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Anemas (Greek: Ἀνεμᾶς) was the name of a Byzantine aristocratic family, attested from the 9th to the 15th centuries.[1]

The origin and etymology of the name are uncertain; it may be connected to anemos, "wind", although the philologist Phaedon Koukoules suggested a derivation to aneme, "spool".[1] Others, such as François Chalandon, have suggested that the family attested in later times were descendants of Anemas, son of the last Emir of Crete, who converted to Christianity and joined the Byzantine army.[1]

Four Anemas brothers took part in a conspiracy against Alexios I Komnenos in 1105; two of them are known by name, Michael and Leo.[1] Once the attempt on the life of the emperor had been discovered and foiled, the conspirators were shaven and ritually humiliated. Michael Anemas was due to be punished by blinding, but his bravery moved the emperor's daughters who begged the intercession of their mother. The emperor was persuaded to grant clemency and Michael was merely imprisoned. The tower near the Blachernae Palace where he was incarcerated became known as the 'Prison of Anemas', because of his long residence there.[2] The family retained a prominent position, however, during the Komnenian period: Manuel Anemas was chosen to marry a daughter of John II Komnenos, and other members appear to have made marriage alliances with the Angelos and Doukas families, who belonged to the highest Byzantine aristocracy.[1] The family declined after the late 12th century, but members occur until the end of the empire in the 15th century.[1] An Anemas, landowner in Stomion of Chalcidice, is attested in 1321,[3] an unnamed member of the family drowned in the Marmara Sea in the early 14th century,[4] while a Theodore Anemas was chartophylax at Imbros in 1407.[5]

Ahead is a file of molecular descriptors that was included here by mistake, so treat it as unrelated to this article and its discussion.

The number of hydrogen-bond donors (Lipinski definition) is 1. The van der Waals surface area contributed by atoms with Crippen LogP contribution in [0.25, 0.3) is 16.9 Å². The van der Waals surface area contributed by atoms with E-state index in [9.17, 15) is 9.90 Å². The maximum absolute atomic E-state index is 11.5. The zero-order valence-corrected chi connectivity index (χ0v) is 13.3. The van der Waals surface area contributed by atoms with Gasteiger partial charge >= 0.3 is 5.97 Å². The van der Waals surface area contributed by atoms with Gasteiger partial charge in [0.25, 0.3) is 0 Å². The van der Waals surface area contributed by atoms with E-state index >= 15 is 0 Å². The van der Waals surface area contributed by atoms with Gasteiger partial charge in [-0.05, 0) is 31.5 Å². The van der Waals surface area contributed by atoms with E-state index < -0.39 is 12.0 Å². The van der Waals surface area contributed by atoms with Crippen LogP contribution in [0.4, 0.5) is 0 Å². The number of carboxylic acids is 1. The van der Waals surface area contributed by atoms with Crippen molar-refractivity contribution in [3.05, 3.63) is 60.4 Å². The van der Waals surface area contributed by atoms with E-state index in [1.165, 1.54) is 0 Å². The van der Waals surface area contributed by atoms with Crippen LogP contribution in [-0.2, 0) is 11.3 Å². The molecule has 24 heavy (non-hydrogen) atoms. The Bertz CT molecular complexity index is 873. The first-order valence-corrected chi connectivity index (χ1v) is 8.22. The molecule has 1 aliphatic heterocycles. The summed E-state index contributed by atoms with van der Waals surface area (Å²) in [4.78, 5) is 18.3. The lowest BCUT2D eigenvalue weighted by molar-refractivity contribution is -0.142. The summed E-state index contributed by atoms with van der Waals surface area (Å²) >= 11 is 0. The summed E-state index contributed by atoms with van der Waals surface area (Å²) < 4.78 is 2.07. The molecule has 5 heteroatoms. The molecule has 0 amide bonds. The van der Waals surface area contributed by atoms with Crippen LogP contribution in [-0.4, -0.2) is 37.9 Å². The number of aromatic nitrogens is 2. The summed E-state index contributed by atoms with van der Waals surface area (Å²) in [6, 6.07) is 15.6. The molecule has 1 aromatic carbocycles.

1. ^ a b c d e f ODB, "Anemas" (A. Kazhdan), p. 96.
  2. ^ Sewter 1969, pp. 384–386.
  3. ^ PLP, 974. Ἀνεμᾶς.
  4. ^ PLP, 91211. Ἀνεμᾶς.
  5. ^ PLP, 975. Ἀνεμᾶς Θεόδωρος.


  • Comnena, Anna (1969) [Written around 1148], The Alexiad, translated by Sewter, E. R. A., Penguin Classics
  • Kazhdan, Alexander, ed. (1991). The Oxford Dictionary of Byzantium. Oxford and New York: Oxford University Press. ISBN 0-19-504652-8.
  • Trapp, Erich; Beyer, Hans-Veit; Walther, Rainer; Sturm-Schnabl, Katja; Kislinger, Ewald; Leontiadis, Ioannis; Kaplaneres, Sokrates (1976–1996). Prosopographisches Lexikon der Palaiologenzeit (in German). Vienna: Verlag der Österreichischen Akademie der Wissenschaften. ISBN 3-7001-3003-1.